As my readers know by now, I’m highly interested in health care prices.
If you’re trying to shop for health care—as more and more of us are these days—you have to know the price to make an informed decision.
But, of course, that’s not all you need. You also need to know the quality of what you’re buying.
Without information on quality, customers usually use price as an indicator of quality—the higher the price, the better the service must be. But in health care that is seldom true.
One of the best indicators we have right now for hospital quality is Medicare’s data on “30-day readmissions.” That’s a wonkish way of saying, Did hospitals fix the patient the first time, or did the patient have to come back for a hospital stay within the next month to treat the same problem?
Of course, a hospital may see a patient return, not because anything was done wrong in the hospital, but because the patient didn't comply with the prescribed follow-up care--or the follow-up instructions were not communicated well by the hospital staff. Whatever the circumstances, the federal Medicare program wants hospitals to focus on it in a big way.
The Medicare program has been putting out these data for about five years now. The show the number of seniors Medicare covers directly (not thorugh Medicare Advantage plans) that go to the hospital with pneumonia, heart failure or an acute heart attacks, and who then came back with the same problem less than a month later.
But it got a lot more interesting last October, when Medicare also began financially penalizing hospitals for having 30-day readmissions data that were deemed too high.
The latest data on readmissions and penalties were released earlier in August. Indiana’s 90 hospitals did better than their peers nationally. Whereas two-thirds of hospitals nationally were penalized for excessive readmissions, in Indiana only 47 percent were had their payments docked.
The Indianapolis-area hospitals that were penalized were Indiana University Health’s three downtown hospitals and its hospitals in Avon, Carmel and Fishers. Also on the list were Community Health Network’s hospitals in Castleton and Anderson, St. Vincent Health’s hospital in Anderson, and Wishard Memorial Hospital in downtown Indianapolis. To see how all Indiana hospitals fared, go here.
I wouldn’t put much stock in the fact that IU Health’s downtown hospitals, Wishard and the Anderson hospitals scored poorly. Even though the Medicare program says it adjusts the data to acknowledge hospitals that treated sicker patients, its system so far keeps whacking hospitals in low-income areas.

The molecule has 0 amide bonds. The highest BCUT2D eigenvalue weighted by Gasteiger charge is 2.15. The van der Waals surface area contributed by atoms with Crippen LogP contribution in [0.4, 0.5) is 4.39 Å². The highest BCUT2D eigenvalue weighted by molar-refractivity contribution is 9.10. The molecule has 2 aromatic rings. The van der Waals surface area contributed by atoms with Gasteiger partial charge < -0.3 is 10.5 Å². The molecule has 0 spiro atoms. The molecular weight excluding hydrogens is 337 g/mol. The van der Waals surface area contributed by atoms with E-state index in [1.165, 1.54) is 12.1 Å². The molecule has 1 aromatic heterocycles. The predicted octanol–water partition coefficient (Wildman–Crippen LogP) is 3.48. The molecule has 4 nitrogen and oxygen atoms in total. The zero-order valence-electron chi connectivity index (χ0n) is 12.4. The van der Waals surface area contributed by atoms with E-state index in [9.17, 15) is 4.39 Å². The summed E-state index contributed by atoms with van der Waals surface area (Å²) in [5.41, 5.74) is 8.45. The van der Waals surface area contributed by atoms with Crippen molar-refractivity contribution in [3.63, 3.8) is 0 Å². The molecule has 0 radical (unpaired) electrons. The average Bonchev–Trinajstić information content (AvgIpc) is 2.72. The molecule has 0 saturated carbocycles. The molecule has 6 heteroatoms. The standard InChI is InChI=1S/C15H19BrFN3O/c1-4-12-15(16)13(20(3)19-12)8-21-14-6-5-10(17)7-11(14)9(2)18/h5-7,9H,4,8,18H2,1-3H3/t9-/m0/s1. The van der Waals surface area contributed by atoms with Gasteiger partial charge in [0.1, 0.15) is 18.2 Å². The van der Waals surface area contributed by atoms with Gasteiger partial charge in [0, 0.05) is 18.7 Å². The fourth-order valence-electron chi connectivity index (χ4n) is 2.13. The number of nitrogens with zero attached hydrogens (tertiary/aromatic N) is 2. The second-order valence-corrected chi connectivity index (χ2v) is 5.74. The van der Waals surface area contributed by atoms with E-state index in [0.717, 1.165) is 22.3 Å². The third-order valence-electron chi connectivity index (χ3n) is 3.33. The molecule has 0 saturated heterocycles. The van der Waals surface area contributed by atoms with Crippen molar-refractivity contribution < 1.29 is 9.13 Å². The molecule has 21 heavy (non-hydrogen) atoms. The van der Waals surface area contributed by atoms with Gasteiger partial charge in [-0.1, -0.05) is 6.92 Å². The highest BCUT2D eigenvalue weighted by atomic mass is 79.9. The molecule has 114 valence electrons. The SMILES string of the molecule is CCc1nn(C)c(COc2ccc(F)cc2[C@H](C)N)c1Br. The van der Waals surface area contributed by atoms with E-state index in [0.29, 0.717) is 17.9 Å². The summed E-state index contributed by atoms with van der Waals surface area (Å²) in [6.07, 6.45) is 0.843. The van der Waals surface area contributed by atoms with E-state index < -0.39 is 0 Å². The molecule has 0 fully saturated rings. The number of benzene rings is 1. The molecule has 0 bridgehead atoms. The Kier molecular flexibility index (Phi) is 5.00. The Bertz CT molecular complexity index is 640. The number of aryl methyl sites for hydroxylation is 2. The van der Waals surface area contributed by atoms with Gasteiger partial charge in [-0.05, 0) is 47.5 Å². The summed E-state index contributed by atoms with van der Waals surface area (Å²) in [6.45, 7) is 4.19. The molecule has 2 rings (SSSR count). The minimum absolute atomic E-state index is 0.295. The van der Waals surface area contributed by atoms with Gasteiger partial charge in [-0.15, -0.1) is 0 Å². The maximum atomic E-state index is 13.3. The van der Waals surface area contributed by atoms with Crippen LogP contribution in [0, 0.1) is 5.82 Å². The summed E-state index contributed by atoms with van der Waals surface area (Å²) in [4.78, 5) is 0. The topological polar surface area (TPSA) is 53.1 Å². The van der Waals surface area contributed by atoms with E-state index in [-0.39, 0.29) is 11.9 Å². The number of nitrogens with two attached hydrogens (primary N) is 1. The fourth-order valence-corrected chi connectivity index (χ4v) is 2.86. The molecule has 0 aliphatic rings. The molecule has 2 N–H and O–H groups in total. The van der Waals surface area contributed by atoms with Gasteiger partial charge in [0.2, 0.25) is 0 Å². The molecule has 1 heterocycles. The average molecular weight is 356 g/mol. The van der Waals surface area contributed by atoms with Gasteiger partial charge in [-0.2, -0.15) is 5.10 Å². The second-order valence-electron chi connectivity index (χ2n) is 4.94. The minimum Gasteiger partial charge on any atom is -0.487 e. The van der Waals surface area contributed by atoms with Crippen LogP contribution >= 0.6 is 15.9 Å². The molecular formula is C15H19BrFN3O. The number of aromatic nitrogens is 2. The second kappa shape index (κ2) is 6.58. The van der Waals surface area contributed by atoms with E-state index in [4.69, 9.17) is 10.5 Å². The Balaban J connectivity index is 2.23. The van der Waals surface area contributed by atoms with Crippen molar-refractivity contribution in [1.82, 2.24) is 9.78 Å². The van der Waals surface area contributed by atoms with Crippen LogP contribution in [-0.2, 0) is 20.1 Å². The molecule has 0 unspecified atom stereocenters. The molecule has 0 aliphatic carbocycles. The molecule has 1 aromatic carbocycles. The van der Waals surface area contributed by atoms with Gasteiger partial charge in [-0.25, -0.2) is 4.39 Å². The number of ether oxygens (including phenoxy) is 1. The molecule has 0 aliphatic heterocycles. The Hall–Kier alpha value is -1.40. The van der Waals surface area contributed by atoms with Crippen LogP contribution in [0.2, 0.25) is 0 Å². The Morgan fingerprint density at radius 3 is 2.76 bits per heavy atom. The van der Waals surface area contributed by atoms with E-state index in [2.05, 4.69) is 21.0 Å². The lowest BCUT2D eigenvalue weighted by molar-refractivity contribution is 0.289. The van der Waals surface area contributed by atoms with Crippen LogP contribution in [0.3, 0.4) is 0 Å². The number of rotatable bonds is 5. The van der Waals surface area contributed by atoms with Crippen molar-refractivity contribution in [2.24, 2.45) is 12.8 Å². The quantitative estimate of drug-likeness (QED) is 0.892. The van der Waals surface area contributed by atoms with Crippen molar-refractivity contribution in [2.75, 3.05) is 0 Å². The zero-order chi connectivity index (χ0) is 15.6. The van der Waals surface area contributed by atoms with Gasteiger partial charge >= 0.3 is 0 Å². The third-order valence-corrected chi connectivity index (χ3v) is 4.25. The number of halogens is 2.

That could change if Medicare accepts the recommendation made in June by the Medicare Payment Advisory Commission to consider the socio-economic status of patients when calculating readmission penalties.
What’s more interesting to me are the differences among suburban hospitals, where competing hospitals are drawing from the same, relatively affluent patient populations. If you want to see how all 24 Indianapolis-area hospitals stacked up in fiscal year 2013, go here.
For example, the IU Health North hospital in Carmel had an elevated readmission rate for heart attacks. And St. Vincent Carmel hospital had an elevated readmission rate for heart failure. But Riverview Hospital, based in nearby Noblesville, had lower than average readmissions across the board.
Who would have thought that Riverview could claim a quality superiority over IU Health, which has billboards all around the city claiming that 80 percent of Indiana’s top doctors practice there?
The same thing happened in Indianapolis southern suburbs, where Johnson Memorial Hospital in Franklin had low readmissions for pneumonia and heart failure but nearby Community Hospital South had somewhat elevated readmissions in both categories.
If I were on the marketing staff at Riverview or Johnson Memorial, I’d start finding a way to make hay with these data.
And if they conclude that all this is too abstruse for Joe Patient, at the very least, I’d start talking to health insurers and independent physicians about the numbers, in a bid to get more patients steered my way.